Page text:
Catch, Photo and Release.
With every client I take fishing, I always look forward to taking a memorable photograph of fish and angler so they will have the memory to share and can cherish the moment forever.
Today’s world of catch and release fishing has coined yet another acronym, CPR. No not the one where you beat on someone’s chest, hold their nose and blow air in their mouth, although it is sort of related. This CPR stands for Catch-Photo-Release.
For this whole scenario to work, you obviously have to catch a fish first. Before it is released, most anglers like to have a memory of their trophy in the form of a photograph. Finally the angler gently resuscitates the fish and lets it swim on to freedom to fight another day.
To be sure you get a good photo before the release; here are some tips from a professional writer and photographer.
I learned from pure experience what makes pictures work and those that consistently failed. The following suggestions might help you become a better photographer.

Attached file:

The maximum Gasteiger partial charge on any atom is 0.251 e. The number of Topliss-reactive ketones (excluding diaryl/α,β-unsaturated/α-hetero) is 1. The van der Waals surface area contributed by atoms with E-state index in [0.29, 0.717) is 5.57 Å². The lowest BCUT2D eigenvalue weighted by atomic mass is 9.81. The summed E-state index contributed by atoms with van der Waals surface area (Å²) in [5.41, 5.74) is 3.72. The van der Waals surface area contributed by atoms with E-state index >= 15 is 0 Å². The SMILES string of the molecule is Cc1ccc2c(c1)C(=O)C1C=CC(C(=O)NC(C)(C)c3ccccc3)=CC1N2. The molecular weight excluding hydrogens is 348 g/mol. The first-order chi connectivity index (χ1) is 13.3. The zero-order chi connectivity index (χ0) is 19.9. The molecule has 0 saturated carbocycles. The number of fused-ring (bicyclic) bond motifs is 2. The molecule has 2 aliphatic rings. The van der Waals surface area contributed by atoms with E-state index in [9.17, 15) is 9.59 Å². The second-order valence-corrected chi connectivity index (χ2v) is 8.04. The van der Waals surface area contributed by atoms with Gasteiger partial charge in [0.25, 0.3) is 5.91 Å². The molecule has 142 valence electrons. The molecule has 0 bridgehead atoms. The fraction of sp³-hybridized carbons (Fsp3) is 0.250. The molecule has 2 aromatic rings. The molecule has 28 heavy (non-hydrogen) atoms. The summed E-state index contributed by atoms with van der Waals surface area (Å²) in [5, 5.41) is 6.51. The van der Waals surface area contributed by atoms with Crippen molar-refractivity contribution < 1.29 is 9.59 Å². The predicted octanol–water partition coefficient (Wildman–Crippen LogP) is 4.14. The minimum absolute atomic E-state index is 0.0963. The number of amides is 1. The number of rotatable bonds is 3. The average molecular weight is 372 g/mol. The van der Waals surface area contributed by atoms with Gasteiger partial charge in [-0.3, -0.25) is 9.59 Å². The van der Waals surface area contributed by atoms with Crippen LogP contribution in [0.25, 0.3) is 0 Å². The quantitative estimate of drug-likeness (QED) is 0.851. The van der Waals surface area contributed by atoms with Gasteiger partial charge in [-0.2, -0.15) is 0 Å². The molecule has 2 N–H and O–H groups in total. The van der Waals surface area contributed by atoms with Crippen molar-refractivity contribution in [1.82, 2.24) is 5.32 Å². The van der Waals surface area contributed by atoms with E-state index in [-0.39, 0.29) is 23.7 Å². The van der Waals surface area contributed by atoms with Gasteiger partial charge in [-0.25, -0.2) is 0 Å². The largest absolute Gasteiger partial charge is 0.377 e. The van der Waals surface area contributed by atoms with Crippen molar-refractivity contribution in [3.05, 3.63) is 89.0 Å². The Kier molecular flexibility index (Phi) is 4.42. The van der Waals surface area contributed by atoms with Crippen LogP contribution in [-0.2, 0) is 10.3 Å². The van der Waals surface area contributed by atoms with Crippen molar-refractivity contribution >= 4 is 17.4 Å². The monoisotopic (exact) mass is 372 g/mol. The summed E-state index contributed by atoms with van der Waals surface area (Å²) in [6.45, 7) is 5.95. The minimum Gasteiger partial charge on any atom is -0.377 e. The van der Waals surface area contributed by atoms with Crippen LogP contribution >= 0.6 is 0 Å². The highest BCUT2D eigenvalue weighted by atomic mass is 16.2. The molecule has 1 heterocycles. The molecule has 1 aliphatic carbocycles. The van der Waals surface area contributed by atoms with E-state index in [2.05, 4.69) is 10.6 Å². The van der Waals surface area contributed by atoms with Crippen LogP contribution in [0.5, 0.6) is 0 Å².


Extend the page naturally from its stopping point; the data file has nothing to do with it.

* Think of yourself behind the camera as simply taking an instant slice of history and the action occurring. In other words, candid shots of anglers fighting a fish, landing and releasing it during a fish-fight are far more interesting.
* Particularly in the middle of the day when the sun is directly overhead, ask people to remove their hats or use the camera's fill-flash to avoid a shadowing effect that makes faces too dark.
* Before pressing the shutter to take a picture, let your eyes wander in the viewfinder to see if unnecessary and distracting objects (such as a soda can) should be removed or the angle changed to eliminate them.
* Speaking of angles, change the angles often to give a more interesting perspective. Instead of shooting from your eye level all the time, stoop down or stand on something to give a unique look to a typical scene. In the same vein, shoot vertically at times and not always horizontally.
* Instead of white tee shirts, ask your fishing buddies to wear something more colorful. This makes the anglers and fish stand out better against the typical whiteness of a deck, gunnels, and the bodies of most fish, too.
* Tell the captain that you'd like to snap a couple of pictures just as the fish are released. In this way, he'll pause a moment to give you that chance.
I hope these ideas will improve your times on the water. There is nothing better than fighting a trophy fish on the flats in shallow water, taking a memorable photo and then releasing to allow the fish to fight another day.
Thanks for these great suggestions, Doug Kelly.
Capt. Gary Burch